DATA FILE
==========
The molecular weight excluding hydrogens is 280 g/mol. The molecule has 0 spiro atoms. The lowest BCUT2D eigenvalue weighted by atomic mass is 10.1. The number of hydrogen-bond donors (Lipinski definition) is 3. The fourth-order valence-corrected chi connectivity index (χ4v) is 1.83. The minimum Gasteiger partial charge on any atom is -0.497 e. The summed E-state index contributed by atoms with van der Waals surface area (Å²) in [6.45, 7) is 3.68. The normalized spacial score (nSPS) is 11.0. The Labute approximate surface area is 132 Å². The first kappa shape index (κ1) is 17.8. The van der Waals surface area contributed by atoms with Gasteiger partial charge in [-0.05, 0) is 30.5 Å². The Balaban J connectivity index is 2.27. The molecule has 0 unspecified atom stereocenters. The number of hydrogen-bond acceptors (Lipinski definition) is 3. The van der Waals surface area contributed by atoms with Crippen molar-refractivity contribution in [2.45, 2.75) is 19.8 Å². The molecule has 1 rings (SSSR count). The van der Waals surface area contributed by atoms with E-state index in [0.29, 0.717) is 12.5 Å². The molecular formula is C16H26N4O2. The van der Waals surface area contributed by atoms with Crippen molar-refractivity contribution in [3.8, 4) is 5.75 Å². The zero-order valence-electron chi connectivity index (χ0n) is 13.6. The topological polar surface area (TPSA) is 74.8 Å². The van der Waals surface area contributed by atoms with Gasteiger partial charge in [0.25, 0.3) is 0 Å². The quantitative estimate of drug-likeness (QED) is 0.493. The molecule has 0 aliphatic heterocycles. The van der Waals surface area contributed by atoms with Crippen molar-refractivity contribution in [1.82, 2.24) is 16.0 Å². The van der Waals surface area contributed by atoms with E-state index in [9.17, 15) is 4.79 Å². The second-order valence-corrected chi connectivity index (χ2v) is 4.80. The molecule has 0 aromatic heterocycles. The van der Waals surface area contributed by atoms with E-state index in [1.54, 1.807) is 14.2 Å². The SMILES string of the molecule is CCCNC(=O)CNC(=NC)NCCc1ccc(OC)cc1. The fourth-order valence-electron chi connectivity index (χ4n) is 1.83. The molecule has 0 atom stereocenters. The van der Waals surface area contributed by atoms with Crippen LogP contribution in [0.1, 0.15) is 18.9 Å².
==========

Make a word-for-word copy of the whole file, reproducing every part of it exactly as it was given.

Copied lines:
The molecular weight excluding hydrogens is 280 g/mol. The molecule has 0 spiro atoms. The lowest BCUT2D eigenvalue weighted by atomic mass is 10.1. The number of hydrogen-bond donors (Lipinski definition) is 3. The fourth-order valence-corrected chi connectivity index (χ4v) is 1.83. The minimum Gasteiger partial charge on any atom is -0.497 e. The summed E-state index contributed by atoms with van der Waals surface area (Å²) in [6.45, 7) is 3.68. The normalized spacial score (nSPS) is 11.0. The Labute approximate surface area is 132 Å². The first kappa shape index (κ1) is 17.8. The van der Waals surface area contributed by atoms with Gasteiger partial charge in [-0.05, 0) is 30.5 Å². The Balaban J connectivity index is 2.27. The molecule has 0 unspecified atom stereocenters. The number of hydrogen-bond acceptors (Lipinski definition) is 3. The van der Waals surface area contributed by atoms with Crippen molar-refractivity contribution in [2.45, 2.75) is 19.8 Å². The molecule has 1 rings (SSSR count). The van der Waals surface area contributed by atoms with E-state index in [0.29, 0.717) is 12.5 Å². The molecular formula is C16H26N4O2. The van der Waals surface area contributed by atoms with Crippen molar-refractivity contribution in [3.8, 4) is 5.75 Å². The zero-order valence-electron chi connectivity index (χ0n) is 13.6. The topological polar surface area (TPSA) is 74.8 Å². The van der Waals surface area contributed by atoms with Gasteiger partial charge in [0.25, 0.3) is 0 Å². The quantitative estimate of drug-likeness (QED) is 0.493. The molecule has 0 aliphatic heterocycles. The van der Waals surface area contributed by atoms with Crippen molar-refractivity contribution in [1.82, 2.24) is 16.0 Å². The van der Waals surface area contributed by atoms with E-state index in [9.17, 15) is 4.79 Å². The second-order valence-corrected chi connectivity index (χ2v) is 4.80. The molecule has 0 aromatic heterocycles. The van der Waals surface area contributed by atoms with E-state index in [1.54, 1.807) is 14.2 Å². The SMILES string of the molecule is CCCNC(=O)CNC(=NC)NCCc1ccc(OC)cc1. The fourth-order valence-electron chi connectivity index (χ4n) is 1.83. The molecule has 0 atom stereocenters. The van der Waals surface area contributed by atoms with Crippen LogP contribution in [0.1, 0.15) is 18.9 Å².